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date: 18 June 2019

(p. xiii) List of Illustrations

(p. xiii) List of Illustrations

The editors and publishers acknowledge the following sources of copyright material and are grateful for the permissions granted. While every effort has been made, it has not always been possible to identify the sources of all material used, nor to trace all copyright holders. If any omissions are brought to our notice, we will be happy to include the appropriate acknowledgements on reprinting.

  1. 6.1 Igor Stravinsky meets Éamon de Valera, 1 June 1963. Stravinsky was in Dublin to conduct a concert of his work. Courtesy of Irish Photographic Archive. 90

  2. 6.2 Arthur Shields armed with a loy in the 1932 production of J. M. Synge’s The Playboy of the Western World at the Abbey Theatre. Courtesy of the Abbey Theatre and James Hardiman Library, NUI Galway. 95

  3. 7.1 Time’s Pocket by Frank O’Connor (Abbey Theatre, 26 December 1938). Even when designed by the innovative Tanya Moiseiwitsch, the realist country kitchen set for plays such as this could have served equally well for numerous other Abbey plays of the period. Courtesy of Abbey Theatre Archive, James Hardiman Library, NUI Galway. 119

  4. 7.2 Killycreggs in Twilight by Lennox Robinson (Abbey Theatre, 19 April 1937). Set designer Tanya Moiseiwitsch tried to give the set a stylized touch, but there was little escaping the essentially realist aesthetic of the play. Courtesy of the Abbey Theatre and James Hardiman Library, NUI Galway. 119

  5. 8.1 Edmund Dulac’s design for the Guardian of the Well in W. B. Yeats’s At the Hawk’s Well. Published in Four Plays for Dancers by W. B. Yeats (London: Macmillan, 1921). 126

  6. 8.2 Denis Johnston’s The Old Lady Says ‘No!’ showing the Speaker (Micheál Mac Liammóir), the Flower-Seller (Meriel Moore), and the Statue of Grattan (Hilton Edwards). Photo from 1934 revival. Photograph by J. J. Mooney from Bulmer Hobson (ed.), The Gate Theatre Dublin (Dublin: Gate Theatre, 1934). 132

  7. 8.3 Presentational acting and direction in Hilton Edwards’s staging of an ensemble sequence from The Old Lady Says ‘No!’ in the 1934 revival by the Gate Theatre, Dublin. Photograph by J. J. Mooney from Bulmer Hobson (ed.), The Gate Theatre Dublin (Dublin: Gate Theatre, 1934). 135

  8. 8.4 The presentational setting: four designs by Micheál Mac Liammóir for the Gate Theatre’s staging of Ibsen’s Peer Gynt at the Peacock Theatre (14 October 1928). From Bulmer Hobson (ed.), The Gate Theatre Dublin (Dublin: Gate Theatre, 1934). 136 (p. xiv)

  9. 12.1 The continuing resonance of the background to O’Casey’s Dublin Trilogy can be measured in the events commemorating the Great Lockout of 1913 a hundred years later. This detail is from the Great Dublin Lockout Tapestry, designed by Robert Ballagh and Cathy Henderson for the 1913 Committee. Courtesy of SIPTU. 186

  10. 12.2 Poster for the first production of Seán O’Casey’s Red Roses for Me, in the Olympia Theatre, Dublin, 15 March 1943. Courtesy of Irish Theatre Archive, Dublin City Libraries. 195

  11. 13.1 Tanya Moiseiwitsch’s set designs for G. B. Shaw’s A Village Wooing (30 September 1935). Courtesy of the Abbey Theatre and James Hardiman Library, NUI Galway. 212

  12. 14.1 Micheál Mac Liammóir (left) and Hilton Edwards (right) strike a pose outside the doors of the Gate Theatre, on Dublin’s Parnell Square. Courtesy of the Gate Theatre and Library Special Collections, Northwestern University. 218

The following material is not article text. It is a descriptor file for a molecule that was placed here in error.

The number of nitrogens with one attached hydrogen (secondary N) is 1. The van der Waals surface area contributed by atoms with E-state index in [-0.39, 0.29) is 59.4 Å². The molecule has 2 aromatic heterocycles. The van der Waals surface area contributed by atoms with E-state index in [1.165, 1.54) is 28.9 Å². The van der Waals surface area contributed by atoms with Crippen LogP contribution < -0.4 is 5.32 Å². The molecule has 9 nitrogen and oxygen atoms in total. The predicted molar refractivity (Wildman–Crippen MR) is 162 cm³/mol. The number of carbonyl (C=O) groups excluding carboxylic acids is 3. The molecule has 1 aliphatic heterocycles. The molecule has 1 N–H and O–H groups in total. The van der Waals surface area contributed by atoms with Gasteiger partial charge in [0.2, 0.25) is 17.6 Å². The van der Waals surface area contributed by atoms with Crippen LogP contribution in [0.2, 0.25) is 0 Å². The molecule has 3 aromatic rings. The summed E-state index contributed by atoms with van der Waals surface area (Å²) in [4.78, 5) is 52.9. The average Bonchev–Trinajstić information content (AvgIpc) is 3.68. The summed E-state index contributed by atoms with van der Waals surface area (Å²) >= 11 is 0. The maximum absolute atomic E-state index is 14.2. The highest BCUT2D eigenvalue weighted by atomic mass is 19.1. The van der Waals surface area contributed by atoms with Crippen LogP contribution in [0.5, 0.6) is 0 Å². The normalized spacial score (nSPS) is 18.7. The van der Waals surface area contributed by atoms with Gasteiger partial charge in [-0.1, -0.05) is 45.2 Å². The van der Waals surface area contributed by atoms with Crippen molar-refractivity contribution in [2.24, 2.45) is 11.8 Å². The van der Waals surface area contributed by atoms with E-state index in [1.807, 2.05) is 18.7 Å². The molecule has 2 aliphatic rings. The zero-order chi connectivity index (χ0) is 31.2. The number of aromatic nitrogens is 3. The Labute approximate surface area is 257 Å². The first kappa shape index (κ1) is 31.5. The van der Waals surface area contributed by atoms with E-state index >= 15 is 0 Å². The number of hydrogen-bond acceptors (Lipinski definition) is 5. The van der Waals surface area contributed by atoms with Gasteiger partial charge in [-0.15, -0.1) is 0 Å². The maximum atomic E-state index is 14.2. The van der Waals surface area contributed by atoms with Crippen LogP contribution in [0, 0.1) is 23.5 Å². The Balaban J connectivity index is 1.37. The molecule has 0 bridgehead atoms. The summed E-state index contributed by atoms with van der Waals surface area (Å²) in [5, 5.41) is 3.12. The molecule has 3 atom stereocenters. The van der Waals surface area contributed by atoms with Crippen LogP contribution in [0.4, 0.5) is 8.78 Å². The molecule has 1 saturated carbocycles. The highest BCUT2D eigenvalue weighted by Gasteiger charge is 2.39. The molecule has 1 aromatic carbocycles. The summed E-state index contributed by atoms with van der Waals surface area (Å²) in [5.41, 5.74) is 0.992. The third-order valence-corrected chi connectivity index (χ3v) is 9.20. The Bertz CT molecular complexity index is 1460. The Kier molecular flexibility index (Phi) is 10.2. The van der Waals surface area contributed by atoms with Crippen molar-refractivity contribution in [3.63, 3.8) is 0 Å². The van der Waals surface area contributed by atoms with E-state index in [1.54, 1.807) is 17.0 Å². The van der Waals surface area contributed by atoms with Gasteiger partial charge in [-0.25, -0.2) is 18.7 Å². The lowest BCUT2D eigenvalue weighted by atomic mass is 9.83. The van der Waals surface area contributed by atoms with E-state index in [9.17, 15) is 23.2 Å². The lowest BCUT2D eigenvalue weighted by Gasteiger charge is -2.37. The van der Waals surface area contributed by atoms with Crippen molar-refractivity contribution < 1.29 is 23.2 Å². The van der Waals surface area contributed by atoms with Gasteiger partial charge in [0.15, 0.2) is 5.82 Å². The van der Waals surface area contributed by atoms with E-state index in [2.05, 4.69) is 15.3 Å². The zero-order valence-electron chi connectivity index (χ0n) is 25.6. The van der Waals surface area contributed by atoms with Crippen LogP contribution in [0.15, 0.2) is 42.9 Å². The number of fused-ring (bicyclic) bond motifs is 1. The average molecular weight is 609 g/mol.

13. 14.2 Steven Berkoff’s landmark 1988 production of Salomé (designed by Robert Ballagh) indicated a new direction in the Gate’s production of Wilde’s work. Photo: Tom Lawlor. Courtesy of the Gate Theatre. 228

  14. 15.1 Barry Fitzgerald as Captain Jack Boyle in Seán O’Casey’s Juno and the Paycock (3 March 1924). Courtesy of the Abbey Theatre and James Hardiman Library, NUI Galway. 242

  15. 15.2 F. J. McCormick as Joxer Daly in Juno and the Paycock (1924). Courtesy of the Abbey Theatre and James Hardiman Library, NUI Galway. 243

  16. 15.3 Eileen Crowe as Pegeen (right) in The Playboy of the Western World in New York 1932: with Barry Fitzgerald as Michael James (centre) and Arthur Shields (left) as Christy Mahon. Courtesy of James Hardiman Library, NUI Galway. 244

  17. 16.1 Poster for Paul Mercier, Sétanta, produced by Fibín (Abbey Theatre, 28 November 2011). Courtesy of Fibín. 265

  18. 16.2 Fíbin’s Stair na gCeilteach/History of the Celts, co-produced with Improbable Films (13 and 14 September 2013), used video-mapping to project images in a quarry in Camus, Connemara. Photo: Seán T. Ó Meallaigh. Courtesy of Fibín. 266

  19. 16.3 Poster for Gearóid Ó Cairealláin’s The Wheelchair Monologues, produced by Aisling Ghéar theatre company (7 March 2013). Courtesy of Aisling Ghéar. 267

  20. 18.1 Anna Manahan and Pat Nolan in The Rose Tattoo, Pike Theatre (12 May 1957). Photo: Derrick Michelson. Courtesy of Trinity College Dublin. 295

  21. 18.2 When Alan Simpson was arrested over the Pike Theatre’s production of The Rose Tattoo in 1957, the case provoked widespread public interest in Dublin, making headlines in newspapers across the city. Courtesy of Trinity College Dublin. 298

  22. 21.1 Donal McCann and Aideen O’Kelly as Brien and Elmina in Tea and Sex and Shakespeare (Abbey Theatre, 6 October 1976). Photo: Fergus Bourke. Courtesy of the Abbey Theatre and James Hardiman Library, NUI Galway. 346 (p. xv)

  23. 21.2 Scene from Talbot’s Box, with Stephen Brennan, John Molloy, Clive Geraghty, Ingrid Craigie, and Eileen Colgan (Abbey Theatre, 13 October 1977). Courtesy of the Abbey Theatre and James Hardiman Library, NUI Galway. 349

  24. 23.1 Still from The Far Side of Revenge (2012), film-maker Margo Harkin’s documentary tracing Teya Sepinuck’s ‘Theatre of Witness’ project (2012–14). Courtesy of Margo Harkin and Besom Productions. 383

  25. 25.1 Detail from Druid’s programme for the Galway première of Tom Murphy’s Bailegangaire (5 December 1985). Courtesy of Druid Theatre Company and James Hardiman Library, NUI Galway. 412